Jones jumps around to various topics, gradually weaving them together. He begins by talking about the links between politicians and big business. Most big businesses have MPs on their boards for example, and cabinet ministers regularly earn £70,000 a year for non-executive directorships. Money that most people can only dream of earning for working full time, let alone for a handful of days year. Being an MP can be incredibly profitable in this manner and yet how can they possibly claim to be objective in such regards?

Thus big business took control of our society after being invited in by Thatcher. This was the end of the drive towards income equality in the UK. They settled down and began to fuse economic liberalism with an authoritarian state.

Jones discusses Hillsborough, though his discussion of the Battle of Orgreave is much more relevant. The police attacked, beat and falsely arrested protestors and then tried to cover it up. After a 7 year battle, they were eventually forced to pay out half a million pounds in compensation. Sadly, things haven’t got much better, as the killing of Ian Tomlinson, a newspaper seller who got caught in the G8 protests shows.

No wonder so many people are too scared to attend protests with the fear of violence, kettling for hours and hours, and false arrest ever present when the police are around.

According to Jones, the police have have become an instrument of the state, going round murdering and raping people without consequence. Their actions rob of us our right to free assembly and protest, and their stop and search powers rob us of our presumption of innocence, even though only 9% of such searches end in arrest, let alone charges being pressed.

So much for the working class being the benefit scroungers too. Jones claims it is the rich that are the beneficiaries of the system. They enjoy the educated workforce, infrastructure and regulated society that the state provides while benefiting from huge government handouts.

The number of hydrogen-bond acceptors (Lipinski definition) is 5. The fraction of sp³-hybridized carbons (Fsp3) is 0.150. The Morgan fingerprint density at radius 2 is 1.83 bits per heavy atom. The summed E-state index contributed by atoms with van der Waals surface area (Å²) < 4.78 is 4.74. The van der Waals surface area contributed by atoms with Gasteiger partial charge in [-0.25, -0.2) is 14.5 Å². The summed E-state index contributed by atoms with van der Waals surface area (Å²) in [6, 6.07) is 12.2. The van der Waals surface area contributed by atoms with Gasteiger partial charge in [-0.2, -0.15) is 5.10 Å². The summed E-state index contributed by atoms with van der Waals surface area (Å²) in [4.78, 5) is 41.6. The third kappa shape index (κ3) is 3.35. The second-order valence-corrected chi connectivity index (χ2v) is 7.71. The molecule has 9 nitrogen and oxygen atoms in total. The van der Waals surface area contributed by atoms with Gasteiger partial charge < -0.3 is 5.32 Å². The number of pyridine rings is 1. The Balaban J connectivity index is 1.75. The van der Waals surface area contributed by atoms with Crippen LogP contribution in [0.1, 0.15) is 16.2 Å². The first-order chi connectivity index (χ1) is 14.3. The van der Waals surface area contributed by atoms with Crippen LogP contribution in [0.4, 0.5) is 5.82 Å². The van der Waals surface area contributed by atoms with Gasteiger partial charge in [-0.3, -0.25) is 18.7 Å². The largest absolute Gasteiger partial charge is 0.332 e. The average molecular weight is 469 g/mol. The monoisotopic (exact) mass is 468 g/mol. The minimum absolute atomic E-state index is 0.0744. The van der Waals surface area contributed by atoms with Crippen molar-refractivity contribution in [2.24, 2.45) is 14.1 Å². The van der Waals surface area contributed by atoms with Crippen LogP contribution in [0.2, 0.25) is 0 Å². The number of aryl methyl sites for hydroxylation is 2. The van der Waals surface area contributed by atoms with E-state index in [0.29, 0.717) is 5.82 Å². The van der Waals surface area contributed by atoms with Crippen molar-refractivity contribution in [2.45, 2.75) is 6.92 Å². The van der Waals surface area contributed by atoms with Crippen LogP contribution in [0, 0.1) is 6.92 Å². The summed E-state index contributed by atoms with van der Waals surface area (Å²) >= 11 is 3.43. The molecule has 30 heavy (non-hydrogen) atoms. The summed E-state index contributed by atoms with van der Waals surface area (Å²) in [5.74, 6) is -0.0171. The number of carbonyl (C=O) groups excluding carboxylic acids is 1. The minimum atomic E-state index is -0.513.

The bailout of the banks is an amount of money the rest of us can only dream of. The low pay companies offer the working class is subsides by working tax credits and housing benefit. Companies like ATOS enjoy £100 million a year contracts to turf people off sorely needed benefits while the owners send their children to heavily subsidised public schools that are given £88 million a year in tax-breaks.

Yet the government continues to sell off and privatise our public services. Why? Not because the electorate demand it. Polls show that even most Conservative voters support public ownership of the utilities and railways. More likely, it is the £70,000 a year politicians are receiving for their non-executive board positions.

Jones concludes that we should take back our public services, which could be done at no cost as franchises expire, and increase income tax on the rich to bring in extra money. And it would bring in extra money. Rich people do not leave when you increase the tax rate, because they want to live in a safe and secure society with good utilities, infrastructure and a well-educated workforce. Societies that enjoy heavy state spending.

The Establishment

Just a footnote regarding the book cover above: my copy had a quote from Irvine Welsh on the front, not Russell Brand.